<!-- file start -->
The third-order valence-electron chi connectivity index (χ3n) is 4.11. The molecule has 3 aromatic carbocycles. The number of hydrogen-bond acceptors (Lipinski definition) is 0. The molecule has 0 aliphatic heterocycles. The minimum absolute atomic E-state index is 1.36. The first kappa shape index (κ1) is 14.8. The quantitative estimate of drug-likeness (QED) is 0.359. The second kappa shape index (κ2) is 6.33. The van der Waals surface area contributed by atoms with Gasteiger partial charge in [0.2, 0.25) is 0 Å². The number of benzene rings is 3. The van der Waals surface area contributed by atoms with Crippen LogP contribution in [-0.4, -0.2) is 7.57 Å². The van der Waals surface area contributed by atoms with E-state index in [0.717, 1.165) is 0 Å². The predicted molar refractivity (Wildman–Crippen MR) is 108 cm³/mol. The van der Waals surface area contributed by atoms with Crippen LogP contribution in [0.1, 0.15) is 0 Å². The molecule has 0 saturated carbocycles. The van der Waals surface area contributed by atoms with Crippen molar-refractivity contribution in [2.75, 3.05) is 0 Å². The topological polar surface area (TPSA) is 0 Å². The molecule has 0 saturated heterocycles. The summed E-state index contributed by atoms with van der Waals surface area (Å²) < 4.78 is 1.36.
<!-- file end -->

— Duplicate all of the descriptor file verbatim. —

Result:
The third-order valence-electron chi connectivity index (χ3n) is 4.11. The molecule has 3 aromatic carbocycles. The number of hydrogen-bond acceptors (Lipinski definition) is 0. The molecule has 0 aliphatic heterocycles. The minimum absolute atomic E-state index is 1.36. The first kappa shape index (κ1) is 14.8. The quantitative estimate of drug-likeness (QED) is 0.359. The second kappa shape index (κ2) is 6.33. The van der Waals surface area contributed by atoms with Gasteiger partial charge in [0.2, 0.25) is 0 Å². The number of benzene rings is 3. The van der Waals surface area contributed by atoms with Crippen LogP contribution in [-0.4, -0.2) is 7.57 Å². The van der Waals surface area contributed by atoms with E-state index in [0.717, 1.165) is 0 Å². The predicted molar refractivity (Wildman–Crippen MR) is 108 cm³/mol. The van der Waals surface area contributed by atoms with Crippen LogP contribution in [0.1, 0.15) is 0 Å². The molecule has 0 saturated carbocycles. The van der Waals surface area contributed by atoms with Crippen molar-refractivity contribution in [2.75, 3.05) is 0 Å². The topological polar surface area (TPSA) is 0 Å². The molecule has 0 saturated heterocycles. The summed E-state index contributed by atoms with van der Waals surface area (Å²) < 4.78 is 1.36.